In accordance with the invention, the front surface of plate 10 is formed with a pair of arcuate cross-section recesses or grooves 12, 13 at right angles to each other and intersecting at aperture 14 which is arranged to receive screw or bolt means securing a fixture to hanger 10. Groove 12 may extend substantially vertically and groove 13 substantially horizontally. The perpendicular relation of the grooves is exemplary only, as the grooves may intersect at other than a right angle. Also, while two grooves are shown by way of example, the hanger front surface may be formed with a single groove or with three or more intersecting grooves.

FIGS. 2 and 3 show hanger 10 as used to support a towel holder fixture and maintain it properly oriented. In this case, a securing screw 15 is extended through aperture 14 and threaded into a short sleeve 16 to draw the sleeve into seating engagement in groove 13. Such seating engagement maintains sleeve 16 against rotation about the axis of screw or stud 15 and in a horizontal orientation. The towel ring fixture includes the sleeve 16 and a spring ring 17 having ends which may be spread slightly and snapped into the sleeve 16. Ring 17 may be swung about the axis of sleeve 16 in the usual manner but is substantially immovable about the axis of screw 15.

FIG. 4 illustrates hanger 10 as utilized with a fixture for a soap dish or glass holder. This fixture comprises a J-shaped bar or tube 20 having one leg 21 seated in groove 12 and its shorter leg 22 supporting a dish 25 for holding soap or holding a glass. The fixture is locked into groove 12 by means of a bolt extended through aperture 14 and leg 21 and having an ornamental nut 23 threaded thereon and tightened against leg 21. It will be noted that fixture 20, by virtue of leg 21 held in seating engagement in groove 12, is held in vertical orientation and against movement about the axis of the securing bolt.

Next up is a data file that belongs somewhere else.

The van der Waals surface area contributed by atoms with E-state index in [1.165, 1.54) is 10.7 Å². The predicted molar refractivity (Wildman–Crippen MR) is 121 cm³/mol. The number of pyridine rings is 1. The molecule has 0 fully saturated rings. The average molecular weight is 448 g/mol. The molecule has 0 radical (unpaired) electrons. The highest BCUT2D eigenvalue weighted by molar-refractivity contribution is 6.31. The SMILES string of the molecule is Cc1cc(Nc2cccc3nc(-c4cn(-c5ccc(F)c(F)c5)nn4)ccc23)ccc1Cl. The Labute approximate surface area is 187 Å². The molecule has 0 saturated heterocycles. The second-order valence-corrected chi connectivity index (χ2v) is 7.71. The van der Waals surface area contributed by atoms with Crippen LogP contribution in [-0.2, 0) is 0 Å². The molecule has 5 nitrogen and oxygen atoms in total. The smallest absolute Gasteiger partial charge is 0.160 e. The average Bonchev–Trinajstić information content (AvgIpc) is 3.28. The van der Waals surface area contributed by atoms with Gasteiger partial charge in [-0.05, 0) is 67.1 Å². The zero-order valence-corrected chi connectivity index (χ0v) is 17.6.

While specific embodiments of the invention have been shown and described in detail to illustrate the application of the invention principles, it will be understood that the invention may be embodied otherwise without departing from such principles.

What is claimed is:

A wall mounted bathroom fixture or the like comprising, in combination, a base plate having coplanar rear surface portions for firm securement bearing against a wall, and having a front surface formed with at least a pair of intersecting relatively elongated and rectilinearly extending recesses; a fixture having a relatively elongated tubular sleeve formed for substantially conforming seating along one of said recesses and extending across the intersection of the latter, and further comprising a towel holder spring ring having ends engaged in the ends of said sleeve; said base plate having an aperture therethrough at the intersection of said recesses; a headed fastener extending forwardly through said aperture and engaged in said fixture portion to hold the latter firmly seated in said one recess and thereby restrained against rotation relative to said plate in a plane parallel to the front surface of the latter.

(R enc s 0 following pag References Cited in the file of this patent UNITED STATES PATENTS .Eustis Feb. 27,1912 Mehlhafi Mar.8,' 19 49 Somers Apr. 14, 1 885 Keil Apr. 5, 1904 Donaldson 5---. Feb. 1, 1955

Patent Citations
Cited PatentFiling datePublication dateApplicantTitle
US315852 *Apr 14, 1885BbidgeGeobge b
US756504 *Jul 3, 1903Apr 5, 1904Henry Francis KeilBracket-supported receptacle.
US831205 *Feb 14, 1906Sep 18, 1906Ernest C SkilesBottle-support.
US1523164 *Feb 18, 1921Jan 13, 1925Thomas H BarnardInsulator-supporting bracket
US2430238 *Jul 9, 1946Nov 4, 1947Moorefield Ned WHolder for towels and the like
US2576873 *Oct 31, 1947Nov 27, 1951Zelov Victor ISupport
US2620152 *Aug 30, 1948Dec 2, 1952Niles John BBracket for supporting clotheslines
US2701114 *Dec 21, 1949Feb 1, 1955Edward Donaldson JamesHolder
USD42197 *Nov 11, 1911Feb 27, 1912 Design for a holder-bracket
USD153000 *Apr 12, 1947Mar 8, 1949 Design fob a wall fixture
Referenced by
Citing PatentFiling datePublication dateApplicantTitle
US4469031 *Feb 26, 1982Sep 4, 1984Leida Systems LimitedSupport assembly
US4637582 *Jan 13, 1986Jan 20, 1987Amerock CorporationTowel ring assembly
US6213696Feb 22, 2000Apr 10, 2001M & C CorporationCargo restraint device
US20130068712 *May 31, 2012Mar 21, 2013Chi-Ho KwokTowel Hanger
U.S. Classification248/315
International ClassificationA47K10/00, A47K10/12
Cooperative ClassificationA47K10/12
European ClassificationA47K10/12